The film is technically well-made - visually appealing, with a few outstanding setpieces. The first sequence, set in 1928, is intriguing and mysterious and captured my attention immediately. I was also impressed with the first arrival of the sphere in New York - a faithful, atmospheric recreation of the scene from the 1951 film. But the filmmakers don't know how to handle Gort, perhaps the most memorable character from the original. In the original, he was played by a man in a suit; in the remake he is a Godzilla-sized, computer-generated creation. The effect is not convincing, and the scenes with Gort are often unintentionally laughable - as are the military attack scenes, which interrupt the storyline and seem to belong in another film entirely.

Still, I must respect the film for keeping the main focus on the characters, as the 1951 version did. They may not be the most interesting characters - Jacob, Helen's stepson, is a particularly contrived and annoying character - but the cast does their best with the material. Only in the last half-hour or so does the film lose the human focus, as the director indulges in special effects extravaganzas showing buildings and stadiums being destroyed.

And then there is the message. I have no problem with an environmental message - my favorite film of 2008, Wall-E, had a strong environmental message but displayed it in an intelligent and elegant manner. In contrast, the message of The Day The Earth Stood Still is cumbersome to the story as well as being downright silly. The 1951 film was very humanistic, calling for an end to war and violence. The 2008 version seems to suggest that if we compromise the existence of other species on the planet, we deserve to die. I also find some hypocrisy in a movie that advocates environmental awareness but has blatant product placement for McDonalds.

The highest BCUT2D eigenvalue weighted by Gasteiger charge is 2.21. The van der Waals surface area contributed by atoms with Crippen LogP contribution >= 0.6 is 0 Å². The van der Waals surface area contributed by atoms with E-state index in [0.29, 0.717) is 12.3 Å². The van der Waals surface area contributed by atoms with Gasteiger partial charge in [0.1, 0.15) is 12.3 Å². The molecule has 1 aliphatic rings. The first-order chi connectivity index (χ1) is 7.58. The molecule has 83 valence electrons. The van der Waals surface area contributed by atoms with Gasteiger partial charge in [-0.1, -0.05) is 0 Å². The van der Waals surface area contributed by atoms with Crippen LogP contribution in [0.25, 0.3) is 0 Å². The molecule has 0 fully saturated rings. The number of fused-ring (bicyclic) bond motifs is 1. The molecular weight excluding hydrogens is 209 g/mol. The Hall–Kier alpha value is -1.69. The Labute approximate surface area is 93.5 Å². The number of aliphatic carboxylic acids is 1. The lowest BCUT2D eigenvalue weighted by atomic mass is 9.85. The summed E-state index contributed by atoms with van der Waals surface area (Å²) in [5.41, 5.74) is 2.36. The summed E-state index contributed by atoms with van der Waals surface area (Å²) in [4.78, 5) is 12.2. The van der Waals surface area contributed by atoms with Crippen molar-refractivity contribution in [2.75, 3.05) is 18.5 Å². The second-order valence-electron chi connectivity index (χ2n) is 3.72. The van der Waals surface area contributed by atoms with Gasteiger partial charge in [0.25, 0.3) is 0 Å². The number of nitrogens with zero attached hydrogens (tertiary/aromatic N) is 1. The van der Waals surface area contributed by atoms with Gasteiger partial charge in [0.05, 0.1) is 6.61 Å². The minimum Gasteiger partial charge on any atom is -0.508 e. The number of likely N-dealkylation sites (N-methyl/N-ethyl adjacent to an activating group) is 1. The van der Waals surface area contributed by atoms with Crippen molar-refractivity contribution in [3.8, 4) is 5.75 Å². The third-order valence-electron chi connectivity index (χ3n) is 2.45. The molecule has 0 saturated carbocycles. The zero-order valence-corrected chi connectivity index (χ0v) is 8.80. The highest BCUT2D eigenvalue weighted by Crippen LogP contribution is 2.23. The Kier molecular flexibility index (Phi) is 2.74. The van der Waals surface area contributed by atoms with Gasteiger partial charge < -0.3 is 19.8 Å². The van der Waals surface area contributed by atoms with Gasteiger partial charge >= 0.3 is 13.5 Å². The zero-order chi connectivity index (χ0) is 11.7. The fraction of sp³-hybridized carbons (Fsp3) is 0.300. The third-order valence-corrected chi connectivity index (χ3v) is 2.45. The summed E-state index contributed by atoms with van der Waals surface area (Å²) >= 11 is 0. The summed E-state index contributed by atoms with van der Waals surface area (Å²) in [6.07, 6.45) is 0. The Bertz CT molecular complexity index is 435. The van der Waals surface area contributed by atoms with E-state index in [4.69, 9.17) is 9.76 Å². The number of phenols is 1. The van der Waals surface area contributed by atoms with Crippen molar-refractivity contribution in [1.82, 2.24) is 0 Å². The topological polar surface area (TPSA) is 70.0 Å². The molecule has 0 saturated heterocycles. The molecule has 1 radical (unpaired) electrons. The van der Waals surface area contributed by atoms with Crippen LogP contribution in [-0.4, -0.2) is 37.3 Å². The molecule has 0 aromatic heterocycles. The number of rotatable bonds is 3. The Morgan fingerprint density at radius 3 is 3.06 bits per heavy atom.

The Day The Earth Stood Still is a competent but misguided remake of a classic. Despite the efforts of an able cast, and a few memorable sequences, the film ultimately falls on its face, with a preachy message and far too much emphasis on action. It is not a terrible film by any means, and might stand up better if not compared to the original. But any remake has to be compared to the original, and there really is no comparison. The main problem plaguing this version of The Day The Earth Stood Still is that it has no earthly reason to exist.

Verdict: B -

Sunday, December 28, 2008

My Darling Clementine (1946)